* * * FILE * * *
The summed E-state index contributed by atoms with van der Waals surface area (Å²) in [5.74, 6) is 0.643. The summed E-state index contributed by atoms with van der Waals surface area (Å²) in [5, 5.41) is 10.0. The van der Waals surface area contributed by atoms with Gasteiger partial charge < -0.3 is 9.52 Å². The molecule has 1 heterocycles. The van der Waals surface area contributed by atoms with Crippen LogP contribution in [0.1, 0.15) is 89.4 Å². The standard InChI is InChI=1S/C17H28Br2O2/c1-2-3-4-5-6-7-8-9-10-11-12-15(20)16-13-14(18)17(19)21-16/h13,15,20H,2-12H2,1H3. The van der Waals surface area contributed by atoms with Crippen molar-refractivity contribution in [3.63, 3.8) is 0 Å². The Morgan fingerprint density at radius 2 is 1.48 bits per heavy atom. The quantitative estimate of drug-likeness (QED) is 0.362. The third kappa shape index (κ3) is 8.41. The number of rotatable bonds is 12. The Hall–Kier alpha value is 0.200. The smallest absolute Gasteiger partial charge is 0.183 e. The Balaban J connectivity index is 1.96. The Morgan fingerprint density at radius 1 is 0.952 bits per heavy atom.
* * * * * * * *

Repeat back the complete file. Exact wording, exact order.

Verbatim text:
The summed E-state index contributed by atoms with van der Waals surface area (Å²) in [5.74, 6) is 0.643. The summed E-state index contributed by atoms with van der Waals surface area (Å²) in [5, 5.41) is 10.0. The van der Waals surface area contributed by atoms with Gasteiger partial charge < -0.3 is 9.52 Å². The molecule has 1 heterocycles. The van der Waals surface area contributed by atoms with Crippen LogP contribution in [0.1, 0.15) is 89.4 Å². The standard InChI is InChI=1S/C17H28Br2O2/c1-2-3-4-5-6-7-8-9-10-11-12-15(20)16-13-14(18)17(19)21-16/h13,15,20H,2-12H2,1H3. The van der Waals surface area contributed by atoms with Crippen molar-refractivity contribution in [3.63, 3.8) is 0 Å². The Morgan fingerprint density at radius 2 is 1.48 bits per heavy atom. The quantitative estimate of drug-likeness (QED) is 0.362. The third kappa shape index (κ3) is 8.41. The number of rotatable bonds is 12. The Hall–Kier alpha value is 0.200. The smallest absolute Gasteiger partial charge is 0.183 e. The Balaban J connectivity index is 1.96. The Morgan fingerprint density at radius 1 is 0.952 bits per heavy atom.